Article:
10:10 p. m. foi Washington division
points, all points east via Spokane and
Great Northern; also all points between
The Dalles and Huntington and all
points east via Huntington also carries
through tourist sleepers to Kanras City.
Train No. 1 leaves Dalles at 12:35; p.
m.; stops only at Hood River, Bonne
ville, Moltnomah Falls, Bridal Veil and
Troutdale. Train No. 3 leaves Dalles at
4 :05 a. in. for all points west of Dalles.
Freight trains will not carry passen
gers except those holding special per
mits form 208. 21 5t
Notice is hereby given that there will
be an annual meeting of the storkhold.
ers of the Golden Eagle Mining Com
pany at the office of French A Co..
bankers, on Thursday, May 31, 1900, at
7 o'clock p. in., for the purpose of elect
ing seven directors and transacting such
other business as may properly coine be-
fore said meeting.
By order of the president.
J. C. Hokteti.kr, Secy, and Treas.
The Dalles, Apl. 27, l'JOO. a27-td
Tha Heat llemrcly for Itheumatliin,
QUICK MMgr VBOM PAI.
All who use Chamberlait. Pain TUlm
for rheumatism aro deliirhted with 11,
quick relief from pain which It affords.
w hen speaking of this Mr. D. N. KinU
of Troy, Ohio, says: "Some time ago I
had a seve attack of rheumatism In rr.j
r -i m w 1- --7 t. . r vai
Tlie Kind You Ilave Always Bought, and which has been
In use for over 30 years, has borne the slgnatnre of
jp - and has been made under his per-
s sonal supervision since its Infancy.
tar77-UcUtt Allow no one to deceive you In this.
All Counterfeits, Imitations and " Just-as-groodare but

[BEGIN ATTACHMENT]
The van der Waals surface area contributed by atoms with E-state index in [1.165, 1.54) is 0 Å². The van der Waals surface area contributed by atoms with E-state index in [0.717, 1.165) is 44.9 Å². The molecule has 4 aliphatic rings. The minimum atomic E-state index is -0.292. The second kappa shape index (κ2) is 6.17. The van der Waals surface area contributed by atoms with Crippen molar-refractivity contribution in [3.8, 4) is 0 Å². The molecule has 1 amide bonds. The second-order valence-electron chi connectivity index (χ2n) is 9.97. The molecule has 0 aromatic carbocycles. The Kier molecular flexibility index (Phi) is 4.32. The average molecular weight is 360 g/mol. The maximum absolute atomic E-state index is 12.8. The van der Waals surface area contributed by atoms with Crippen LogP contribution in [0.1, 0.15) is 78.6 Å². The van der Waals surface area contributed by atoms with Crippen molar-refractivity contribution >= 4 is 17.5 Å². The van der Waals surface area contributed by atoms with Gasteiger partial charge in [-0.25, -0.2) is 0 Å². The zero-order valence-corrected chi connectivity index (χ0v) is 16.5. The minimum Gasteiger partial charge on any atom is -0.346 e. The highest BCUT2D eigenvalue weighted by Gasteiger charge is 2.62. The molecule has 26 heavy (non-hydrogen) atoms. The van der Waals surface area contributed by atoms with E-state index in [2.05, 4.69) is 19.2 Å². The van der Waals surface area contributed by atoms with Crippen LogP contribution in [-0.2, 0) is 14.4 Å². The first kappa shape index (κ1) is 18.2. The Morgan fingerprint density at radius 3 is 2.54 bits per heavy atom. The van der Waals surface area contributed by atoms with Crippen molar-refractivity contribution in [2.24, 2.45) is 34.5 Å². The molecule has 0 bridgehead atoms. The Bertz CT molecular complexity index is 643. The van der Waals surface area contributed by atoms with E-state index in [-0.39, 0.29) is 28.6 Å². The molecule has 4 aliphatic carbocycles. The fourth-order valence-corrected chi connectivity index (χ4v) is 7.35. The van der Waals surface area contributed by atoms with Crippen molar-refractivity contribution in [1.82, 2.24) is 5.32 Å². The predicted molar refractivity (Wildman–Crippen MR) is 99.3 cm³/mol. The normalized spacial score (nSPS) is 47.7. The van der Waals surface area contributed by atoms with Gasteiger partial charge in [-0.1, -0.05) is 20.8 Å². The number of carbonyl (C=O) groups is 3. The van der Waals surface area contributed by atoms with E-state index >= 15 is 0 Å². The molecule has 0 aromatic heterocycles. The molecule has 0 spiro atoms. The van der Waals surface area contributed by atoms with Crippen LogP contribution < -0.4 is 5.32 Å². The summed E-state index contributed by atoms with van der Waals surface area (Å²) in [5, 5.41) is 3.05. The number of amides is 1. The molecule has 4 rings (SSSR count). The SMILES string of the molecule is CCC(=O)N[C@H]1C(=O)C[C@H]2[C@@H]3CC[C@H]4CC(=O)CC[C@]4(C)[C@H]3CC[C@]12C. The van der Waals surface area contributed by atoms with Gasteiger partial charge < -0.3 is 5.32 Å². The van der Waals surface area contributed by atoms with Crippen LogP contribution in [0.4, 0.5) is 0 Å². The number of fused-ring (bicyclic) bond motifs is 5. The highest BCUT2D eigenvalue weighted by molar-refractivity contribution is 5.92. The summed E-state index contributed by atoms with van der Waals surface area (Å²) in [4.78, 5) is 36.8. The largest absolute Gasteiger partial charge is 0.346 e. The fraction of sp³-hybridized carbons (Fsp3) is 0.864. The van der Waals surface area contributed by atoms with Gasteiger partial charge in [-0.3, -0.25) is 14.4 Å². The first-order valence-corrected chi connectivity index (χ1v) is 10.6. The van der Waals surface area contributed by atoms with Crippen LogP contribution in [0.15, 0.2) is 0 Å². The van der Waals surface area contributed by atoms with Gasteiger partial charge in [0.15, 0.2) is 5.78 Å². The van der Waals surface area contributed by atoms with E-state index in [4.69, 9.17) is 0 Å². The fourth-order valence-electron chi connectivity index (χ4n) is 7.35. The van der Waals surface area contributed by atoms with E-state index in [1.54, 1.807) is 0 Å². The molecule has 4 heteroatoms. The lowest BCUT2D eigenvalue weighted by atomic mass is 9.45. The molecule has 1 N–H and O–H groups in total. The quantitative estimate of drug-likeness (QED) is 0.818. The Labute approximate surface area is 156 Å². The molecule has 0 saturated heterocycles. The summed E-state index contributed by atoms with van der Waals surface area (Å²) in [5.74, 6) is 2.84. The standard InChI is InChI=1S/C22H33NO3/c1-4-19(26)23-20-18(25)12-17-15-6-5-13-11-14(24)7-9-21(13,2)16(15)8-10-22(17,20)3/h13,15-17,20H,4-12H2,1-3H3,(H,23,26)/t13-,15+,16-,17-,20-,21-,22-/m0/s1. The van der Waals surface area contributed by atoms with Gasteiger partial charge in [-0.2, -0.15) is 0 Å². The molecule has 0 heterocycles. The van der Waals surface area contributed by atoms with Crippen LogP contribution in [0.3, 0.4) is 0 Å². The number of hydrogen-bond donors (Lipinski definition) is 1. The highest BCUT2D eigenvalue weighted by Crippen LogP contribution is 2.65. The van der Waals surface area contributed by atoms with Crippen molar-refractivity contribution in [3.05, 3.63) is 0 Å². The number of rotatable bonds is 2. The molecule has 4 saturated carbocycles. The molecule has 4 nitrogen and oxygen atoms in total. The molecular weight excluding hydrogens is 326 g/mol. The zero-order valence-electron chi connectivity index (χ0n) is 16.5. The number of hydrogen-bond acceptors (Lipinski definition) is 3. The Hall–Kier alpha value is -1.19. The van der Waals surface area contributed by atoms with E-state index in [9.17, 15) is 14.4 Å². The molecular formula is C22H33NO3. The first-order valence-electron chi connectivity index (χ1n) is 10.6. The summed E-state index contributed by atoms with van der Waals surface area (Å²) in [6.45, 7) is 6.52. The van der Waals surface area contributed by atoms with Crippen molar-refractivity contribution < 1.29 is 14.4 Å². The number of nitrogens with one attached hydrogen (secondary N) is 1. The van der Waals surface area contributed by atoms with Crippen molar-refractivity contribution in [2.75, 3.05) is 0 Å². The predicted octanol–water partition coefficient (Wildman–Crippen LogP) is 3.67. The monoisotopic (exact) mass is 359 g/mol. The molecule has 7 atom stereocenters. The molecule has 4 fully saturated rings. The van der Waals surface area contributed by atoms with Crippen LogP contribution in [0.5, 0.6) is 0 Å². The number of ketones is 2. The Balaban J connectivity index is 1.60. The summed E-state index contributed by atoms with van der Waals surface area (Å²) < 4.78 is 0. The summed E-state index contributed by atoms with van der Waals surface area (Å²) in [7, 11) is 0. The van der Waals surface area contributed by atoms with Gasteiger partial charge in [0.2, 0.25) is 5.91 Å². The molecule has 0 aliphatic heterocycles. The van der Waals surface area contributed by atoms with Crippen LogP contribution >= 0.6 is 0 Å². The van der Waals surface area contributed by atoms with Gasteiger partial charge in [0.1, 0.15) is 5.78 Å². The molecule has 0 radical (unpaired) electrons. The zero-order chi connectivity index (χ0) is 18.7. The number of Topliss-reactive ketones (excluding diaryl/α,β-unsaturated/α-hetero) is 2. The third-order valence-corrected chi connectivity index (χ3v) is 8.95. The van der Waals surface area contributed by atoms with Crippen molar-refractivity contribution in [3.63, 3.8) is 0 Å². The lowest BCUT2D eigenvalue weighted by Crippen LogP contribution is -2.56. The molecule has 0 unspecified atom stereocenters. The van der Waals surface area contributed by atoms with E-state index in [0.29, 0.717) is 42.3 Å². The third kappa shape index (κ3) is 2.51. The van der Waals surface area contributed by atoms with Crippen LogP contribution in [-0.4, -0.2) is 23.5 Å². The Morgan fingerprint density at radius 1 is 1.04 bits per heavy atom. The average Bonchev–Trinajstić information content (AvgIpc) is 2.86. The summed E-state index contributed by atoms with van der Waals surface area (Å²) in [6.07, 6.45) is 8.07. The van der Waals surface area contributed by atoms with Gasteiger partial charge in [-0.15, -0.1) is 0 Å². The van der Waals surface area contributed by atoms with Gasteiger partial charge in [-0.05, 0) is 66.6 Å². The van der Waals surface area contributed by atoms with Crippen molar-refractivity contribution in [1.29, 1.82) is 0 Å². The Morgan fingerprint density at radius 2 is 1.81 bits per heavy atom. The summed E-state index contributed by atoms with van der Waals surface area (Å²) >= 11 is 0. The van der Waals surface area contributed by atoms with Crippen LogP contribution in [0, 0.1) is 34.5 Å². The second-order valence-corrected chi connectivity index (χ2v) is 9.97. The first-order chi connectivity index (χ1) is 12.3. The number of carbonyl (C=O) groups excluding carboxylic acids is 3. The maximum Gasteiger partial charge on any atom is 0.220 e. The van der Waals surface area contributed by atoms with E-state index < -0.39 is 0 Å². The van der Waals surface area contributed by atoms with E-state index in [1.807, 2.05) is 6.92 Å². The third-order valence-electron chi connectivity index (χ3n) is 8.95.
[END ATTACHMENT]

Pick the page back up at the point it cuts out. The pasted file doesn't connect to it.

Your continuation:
Experiments that trifle with and endanger the health of
Infants and Children Experience against Experiment.
What is CASTORIA
Castorla is a harmless substitute for Castor Oil, Pare,
goric, Drops and Soothing- Syrups. It is Pleasant. It
contains neither Opium, Morphine nor other Narcotic,
tatbatance. Its age is its guarantee. It destroys Worms
and allays Feverishness. It cures Diarrhoea and Wind
Colic. It relieves Teething Troubles, cures Constipation
and Flatulency. It assimilates the Food, regulates the
Stomach aud Bowels, giving healthy and natural sleep.
The Children's Panacea The Mother's Friend.
Sears the Signature of
The KM You Have Always Bought
In Use For Over 30 Years.
TMK CKNTAUn COMMNV, TT MUftriAV aTfKT. MCW VOR OTTV.
arm and shoulder. I tried tutr.eroui
remedies, bat got no relief until I w,S
recommended by Mossrs. Geo. F. Par
eons & Co., druggists of this place, to
try Chamberlain's Pain Balm. They
recommenned it so highly that I bought
a bottle. was toon relieved of alt pain.
I. have since recommended this lini
ment to many of ray friends, who agree
with me that it is the best remedy for
muscular rheumatism in the market."
For sale by BlaMey & Houghton.
panacea 'or all forms of indigestion,"
digests what yen eat.
If yon intend to take a trip East, ask
your ticket agent to route you via The
Great Wabash, a modern and up-to-date
railroad in every particular.
Through trains from Chicago, Ktnsas
City, Omaha or Sr. Louis to New York
and New England points. All trains
run via Niagara Falls and every through
train has free reclining chair cars, sleep
ing and dining cars.
Stop over allowed on all tickets at Ni
agara Falls. Koss C. Clink,
Pacific Coaet Pass. Agt,,
Los Angeles, Calif.
C. S. Cbane, G. P. A., St. Louis, Mo
Wm. J, Landers, resident manager of
the Lion and Imperial Fire Insurance
Companies, wishes to announce to the
patrons of these companies that owing
to the sickness of Mr. C. E. Bayard and
the resignation of Mr. Hugh Gourlar,
their former agents, the agency for both
companies for The Dalles and vicinity
has been placed in the hands of Mr.
Timothy Brownhill. Any business
given to Mr. Brownhill will receive
prompt attention and will be appreciated
by the companies. Office in C. E. Bay-
ard'a old stand. No. 85 Washington